But they left one small follower behind in Albany.
Zach "Bug" Bennett, 11, and his family are planning to move 700 miles to be near Zach's favorite group of puck-smacking guys. The team, now called the Charlotte Checkers, is helping.
Zach loves hockey. He loves the players, he loves the speed, and he really loves the brawling.
"He's a fighter," his father, Randy, told the American Hockey League. "Which is why he relates to the guys who spend the most time in the penalty box."
Zach's No. 1 opponent is neurofibromatosis, a chronic genetic condition causing tumors to grow on nerves. His mother, Danielle, also suffers from the condition. The 11-year-old has undergone 21 surgeries, including amputation of both legs.
He's been supporting the River Rats since he was 5. When he was stuck in the hospital in 2008, the team started supporting Zach.
"They visited him in the hospital," team Chief Operating Officer Tera Black told AOL News. "Mike Murphy, our goaltender, had gone to his house to play video games." Former River Rat Justin Peters, who tends goal for the Hurricanes, still e-mails Zach on a near-daily basis.
"They had this personal relationship with Zach that took the focus off of his illness."
Randy Bennett told the Charlotte Observer that the team helped Zach stay positive after his second leg was removed last year.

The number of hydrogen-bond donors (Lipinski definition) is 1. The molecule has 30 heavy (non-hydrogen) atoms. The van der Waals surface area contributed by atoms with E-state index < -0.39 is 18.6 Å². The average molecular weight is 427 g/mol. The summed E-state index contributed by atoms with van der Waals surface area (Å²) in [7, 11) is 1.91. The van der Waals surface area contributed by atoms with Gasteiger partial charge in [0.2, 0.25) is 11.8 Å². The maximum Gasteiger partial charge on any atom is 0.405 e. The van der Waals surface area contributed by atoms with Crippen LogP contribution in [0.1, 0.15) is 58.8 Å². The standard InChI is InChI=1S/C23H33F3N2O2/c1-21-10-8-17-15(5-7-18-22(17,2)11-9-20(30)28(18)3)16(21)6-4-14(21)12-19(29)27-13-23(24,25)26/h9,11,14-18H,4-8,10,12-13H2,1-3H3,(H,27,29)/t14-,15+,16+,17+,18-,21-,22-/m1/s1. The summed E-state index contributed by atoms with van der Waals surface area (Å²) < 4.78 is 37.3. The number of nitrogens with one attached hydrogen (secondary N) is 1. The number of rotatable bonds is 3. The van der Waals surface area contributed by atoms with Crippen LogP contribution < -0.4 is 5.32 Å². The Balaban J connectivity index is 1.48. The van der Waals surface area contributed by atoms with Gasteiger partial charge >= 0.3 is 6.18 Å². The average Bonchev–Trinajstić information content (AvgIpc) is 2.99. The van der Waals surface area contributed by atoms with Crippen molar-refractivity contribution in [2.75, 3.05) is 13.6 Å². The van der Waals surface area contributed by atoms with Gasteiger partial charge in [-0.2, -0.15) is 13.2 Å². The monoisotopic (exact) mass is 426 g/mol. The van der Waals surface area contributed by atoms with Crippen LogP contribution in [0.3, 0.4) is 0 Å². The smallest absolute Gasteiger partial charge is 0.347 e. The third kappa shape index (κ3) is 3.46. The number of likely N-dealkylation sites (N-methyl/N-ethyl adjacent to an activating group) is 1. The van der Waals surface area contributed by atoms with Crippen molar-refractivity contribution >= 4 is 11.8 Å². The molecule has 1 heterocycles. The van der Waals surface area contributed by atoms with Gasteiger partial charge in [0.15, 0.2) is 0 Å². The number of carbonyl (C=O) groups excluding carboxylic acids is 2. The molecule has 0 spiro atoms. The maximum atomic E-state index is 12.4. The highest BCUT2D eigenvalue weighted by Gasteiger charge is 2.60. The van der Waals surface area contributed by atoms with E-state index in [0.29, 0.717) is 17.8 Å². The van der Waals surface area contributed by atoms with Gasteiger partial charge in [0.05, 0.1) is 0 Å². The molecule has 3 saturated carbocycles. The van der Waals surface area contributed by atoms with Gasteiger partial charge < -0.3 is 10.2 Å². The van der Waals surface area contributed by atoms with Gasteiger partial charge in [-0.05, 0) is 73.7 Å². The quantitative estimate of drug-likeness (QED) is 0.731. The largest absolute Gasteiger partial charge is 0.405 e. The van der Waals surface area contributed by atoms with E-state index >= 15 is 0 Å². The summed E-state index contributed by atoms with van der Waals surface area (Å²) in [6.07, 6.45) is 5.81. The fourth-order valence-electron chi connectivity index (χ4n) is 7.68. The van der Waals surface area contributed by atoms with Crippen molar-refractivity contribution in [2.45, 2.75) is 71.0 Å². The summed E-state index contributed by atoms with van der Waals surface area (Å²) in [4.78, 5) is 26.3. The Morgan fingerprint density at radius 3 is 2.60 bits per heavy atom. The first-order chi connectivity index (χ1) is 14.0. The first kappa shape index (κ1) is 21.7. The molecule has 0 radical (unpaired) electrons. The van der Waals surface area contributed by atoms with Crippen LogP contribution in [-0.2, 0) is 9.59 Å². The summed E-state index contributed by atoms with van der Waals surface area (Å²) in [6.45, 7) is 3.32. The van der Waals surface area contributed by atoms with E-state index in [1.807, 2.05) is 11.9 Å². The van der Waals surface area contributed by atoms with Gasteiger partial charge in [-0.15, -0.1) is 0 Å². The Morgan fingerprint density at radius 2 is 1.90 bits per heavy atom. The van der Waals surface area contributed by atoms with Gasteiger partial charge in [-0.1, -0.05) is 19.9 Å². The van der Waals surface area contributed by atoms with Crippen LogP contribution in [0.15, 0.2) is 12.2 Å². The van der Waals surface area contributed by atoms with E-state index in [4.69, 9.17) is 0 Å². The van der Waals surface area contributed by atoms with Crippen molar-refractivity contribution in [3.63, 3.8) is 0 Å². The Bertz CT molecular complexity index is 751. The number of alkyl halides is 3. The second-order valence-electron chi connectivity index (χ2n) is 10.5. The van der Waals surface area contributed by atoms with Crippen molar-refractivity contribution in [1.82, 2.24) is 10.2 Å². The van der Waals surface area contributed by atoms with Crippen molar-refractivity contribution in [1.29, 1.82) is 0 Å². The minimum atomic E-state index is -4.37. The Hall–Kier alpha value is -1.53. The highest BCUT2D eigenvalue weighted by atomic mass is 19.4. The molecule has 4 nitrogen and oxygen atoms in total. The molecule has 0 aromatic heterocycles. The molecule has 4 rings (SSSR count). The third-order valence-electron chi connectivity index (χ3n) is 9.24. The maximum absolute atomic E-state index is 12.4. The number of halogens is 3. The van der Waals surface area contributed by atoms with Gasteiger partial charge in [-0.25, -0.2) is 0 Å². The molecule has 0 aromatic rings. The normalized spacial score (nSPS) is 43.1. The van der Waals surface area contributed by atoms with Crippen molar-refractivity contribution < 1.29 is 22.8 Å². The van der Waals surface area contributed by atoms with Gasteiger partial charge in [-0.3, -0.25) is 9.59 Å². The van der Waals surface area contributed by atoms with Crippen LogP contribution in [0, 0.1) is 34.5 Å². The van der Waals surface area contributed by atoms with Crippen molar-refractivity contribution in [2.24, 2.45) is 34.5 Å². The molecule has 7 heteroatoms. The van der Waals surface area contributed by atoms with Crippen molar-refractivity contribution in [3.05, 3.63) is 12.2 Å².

"They kept him going after his amputation," he said. "Hockey players are a different caliber of athlete. These are guys who'd come over, kick off their shoes and sit on the couch to play games with our son."
When the River Rats moved to Charlotte, Zach wanted to move, too. Randy and Danielle discovered a Charlotte medical center that offered specialized treatment for neurofibromatosis. They agreed to Zach's request and put their home on the market. The house remains unsold, so the Bennetts remain in Albany.
Charlotte businessman Michael Zahn owns the River Rats. After reading about the Bennetts' struggle to get their boy back to his team, the father of four started team staffers working on a fundraiser, with hopes of speeding the move.
Last week, the Checkers brought the Bennetts to visit their prospective hometown. With the help of sponsors, they provided an all-expenses-paid visit to the Queen City that included three Checkers' games, quality time with the players and a visit to the NASCAR Hall of Fame. The Checkers donated partial proceeds from Friday night's game and sales from a jersey auction to the family.
Randy is considering renting the Albany home to get the kids to Charlotte by the time school starts this fall.
Black had her first opportunity to see the players interact with Zach last week. She was amazed.
"I've been personally extremely touched by our players' ability to turn off the hockey side," she said. Roughhousing defenseman and fan favorite Zack FitzGerald made a particularly strong impression when he said goodbye to Zach.
"He's one of our enforcers," Black said. "He's known for his physical play on the ice and has the most penalty minutes on our team.
"FitzGerald comes up to Zach on his last night with the team, and he said, 'Brothers don't shake hands, buddy, brothers give hugs.'"
After a squeeze from one of the league's biggest bruisers, Zach headed back to Albany. With a little real estate luck, he'll be back before next season's first face-off.
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